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Snow After Fire


Worth reading 😎

This extraordinary story of courage, resilience, loyalty, and love after immense loss will leap off the page and into your heart.

The loss and devastation wrought by the Paradise Camp Fire in Northern California may have waned for some as the terrible destruction faded from the headlines. But as author Kandi Maxwell ably points out in this candid and heartfelt memoir, the losses are still fresh for many who survived.

For those who may have forgotten, the 2018 Camp Fire was the deadliest and most destructive wildfire in California's history. It was also the most expensive natural disaster in the world in 2018 in terms of insured losses. Around thirty thousand people lost their homes. But the damage and desolation were perhaps greater and longer-lasting in terms of personal, familial, and emotional losses. Snow After Fire is a powerful and poignant look at these losses and how this deadly fire and its aftermath effected one woman and her family.

Struggling with anxiety, depression, and other health issues, the author chronicles how she faces the challenges of her two sons and their families moving into the small cabin she shares with her husband, Lloyd, after their homes are lost in the fire. She traces the difficulties her sons and others face finding suitable housing and the toll taken in moving from motels and other temporary housing.


Tales of trauma and displacement include PTSD, drug and alcohol use, anxiety, depression, anger, and grief. Maxwell also chronicles how the crowded living situation and other factors result in tension between her and her husband. “Life was like an accumulation of chaos and bliss I had assembled in the dark,” she writes. These are compounded by the loss of her parents and travel and other restrictions in place due to the COVID-19 pandemic. Waves of collective grief are intensified during a July heat wave sans air-conditioning.


While Maxwell struggles with her marriage and is separated from Lloyd, her sons and their families settle into FEMA trailers. (That’s a story in itself. Talk about government red tape! It takes almost a year for four adults and two children to be placed in a 1,000-foot temporary home.) The section on Canine Medicine and Maxwell’s adoption of a two year-old husky named Poochie (later re-named Little Bit) is golden.


Throughout the narrative, the author notes several other fires that occurred close to her home since the Paradise Camp Fire. She also writes about “housing insecurity and the loss of our wild lands.” In pellucid and perspicuous prose, the author explains that “writing was my way to find clarity in an often-confusing world. It provided structure for my messy emotions.” She goes on to say that writing gave her time to reflect and discover “something to be thankful for during the chaos. It was, and is, how I find hope.”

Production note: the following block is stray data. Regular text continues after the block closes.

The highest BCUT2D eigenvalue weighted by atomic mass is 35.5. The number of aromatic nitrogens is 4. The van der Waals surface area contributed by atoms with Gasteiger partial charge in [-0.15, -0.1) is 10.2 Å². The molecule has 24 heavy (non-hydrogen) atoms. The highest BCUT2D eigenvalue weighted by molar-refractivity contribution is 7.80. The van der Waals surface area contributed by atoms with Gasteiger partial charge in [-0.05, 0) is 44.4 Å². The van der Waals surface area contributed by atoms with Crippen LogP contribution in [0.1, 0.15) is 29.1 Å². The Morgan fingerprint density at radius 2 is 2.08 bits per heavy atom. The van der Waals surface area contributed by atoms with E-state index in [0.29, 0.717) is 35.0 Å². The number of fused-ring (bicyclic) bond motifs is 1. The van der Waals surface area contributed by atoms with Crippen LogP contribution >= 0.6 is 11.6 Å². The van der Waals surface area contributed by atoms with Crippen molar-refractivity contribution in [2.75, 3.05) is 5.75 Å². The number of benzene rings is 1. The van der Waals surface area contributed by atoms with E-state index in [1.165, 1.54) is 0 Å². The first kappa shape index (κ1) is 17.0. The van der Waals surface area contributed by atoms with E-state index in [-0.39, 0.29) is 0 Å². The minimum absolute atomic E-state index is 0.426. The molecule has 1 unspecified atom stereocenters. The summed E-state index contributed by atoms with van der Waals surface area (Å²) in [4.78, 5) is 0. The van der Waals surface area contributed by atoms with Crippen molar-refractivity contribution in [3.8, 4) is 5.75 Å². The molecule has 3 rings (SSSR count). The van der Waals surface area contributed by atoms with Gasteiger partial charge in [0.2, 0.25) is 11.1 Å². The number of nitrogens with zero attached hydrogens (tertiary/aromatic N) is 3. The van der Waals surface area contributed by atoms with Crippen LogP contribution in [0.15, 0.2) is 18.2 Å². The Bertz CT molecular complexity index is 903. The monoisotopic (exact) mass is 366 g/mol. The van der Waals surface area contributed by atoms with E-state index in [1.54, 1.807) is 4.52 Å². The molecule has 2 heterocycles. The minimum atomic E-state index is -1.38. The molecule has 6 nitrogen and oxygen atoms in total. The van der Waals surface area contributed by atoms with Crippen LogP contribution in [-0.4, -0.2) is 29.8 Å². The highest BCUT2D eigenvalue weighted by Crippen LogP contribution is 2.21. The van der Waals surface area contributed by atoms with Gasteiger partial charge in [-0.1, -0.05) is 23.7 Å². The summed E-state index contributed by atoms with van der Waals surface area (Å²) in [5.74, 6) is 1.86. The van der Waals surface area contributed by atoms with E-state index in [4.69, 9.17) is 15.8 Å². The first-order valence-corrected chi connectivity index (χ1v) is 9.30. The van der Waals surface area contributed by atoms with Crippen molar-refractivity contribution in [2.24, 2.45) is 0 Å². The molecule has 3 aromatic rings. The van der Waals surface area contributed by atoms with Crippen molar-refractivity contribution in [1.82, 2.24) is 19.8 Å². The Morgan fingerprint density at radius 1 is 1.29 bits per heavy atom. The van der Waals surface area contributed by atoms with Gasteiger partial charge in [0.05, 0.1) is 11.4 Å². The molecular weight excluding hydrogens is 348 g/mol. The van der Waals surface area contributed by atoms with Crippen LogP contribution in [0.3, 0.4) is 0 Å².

Told in the first person, the narrative style is straight-forward. Open. Gut-level honest. At about 115 pages, this is a fairly quick read. But it’s not a light one. You’re not going to find anything trite or canned in this memoir. There’s too much heart in this book for that. It’s also too smart for that.

Snow After Fire shines especially bright in its descriptions of Northern California’s feral beauty and rugged majesty. You can almost see the wildflowers and taste the mountain air.

Snow After Fire isn’t for the faint of heart. It's intense, thoughtful, and gripping. Reading this book is like walking into a dark room and flipping on a light switch. As the shadows dissipate, you may see things you didn’t want to see or remember. But you may also see precious memories, hope, and beauty amid the ashes.

Expertly paced and finely crafted, Snow After Fire features strong writing and a masterful command of the language. Nimble pacing and an articulate first person voice will propel this extraordinary story of courage, resilience, loyalty, and love off the page and into your heart. I’d grab a copy now ‘fize you.

My Rating: 3.5

Reviewed by

Lifelong bibliophile. Library Board Member. Select book reviews featured on my blog and Goodreads, etc. I'm a frank but fair reviewer, averaging 400+ books/year in a Wide Variety of genres on multiple platforms. Over 1,000 published reviews.

Fall 2018

About the author

Kandi is a retired English teacher. She resides in the Northern California mountains. Her stories have been published in Hippocampus Magazine, KYSO Flash, The Door is Ajar, Raven’s Perch, The Offbeat, Wordrunner eChapbooks and in many other literary journals and print anthologies.  view profile

Published on June 06, 2023

Published by Legacy Book Press

40000 words

Genre: Biographies & Memoirs

Reviewed by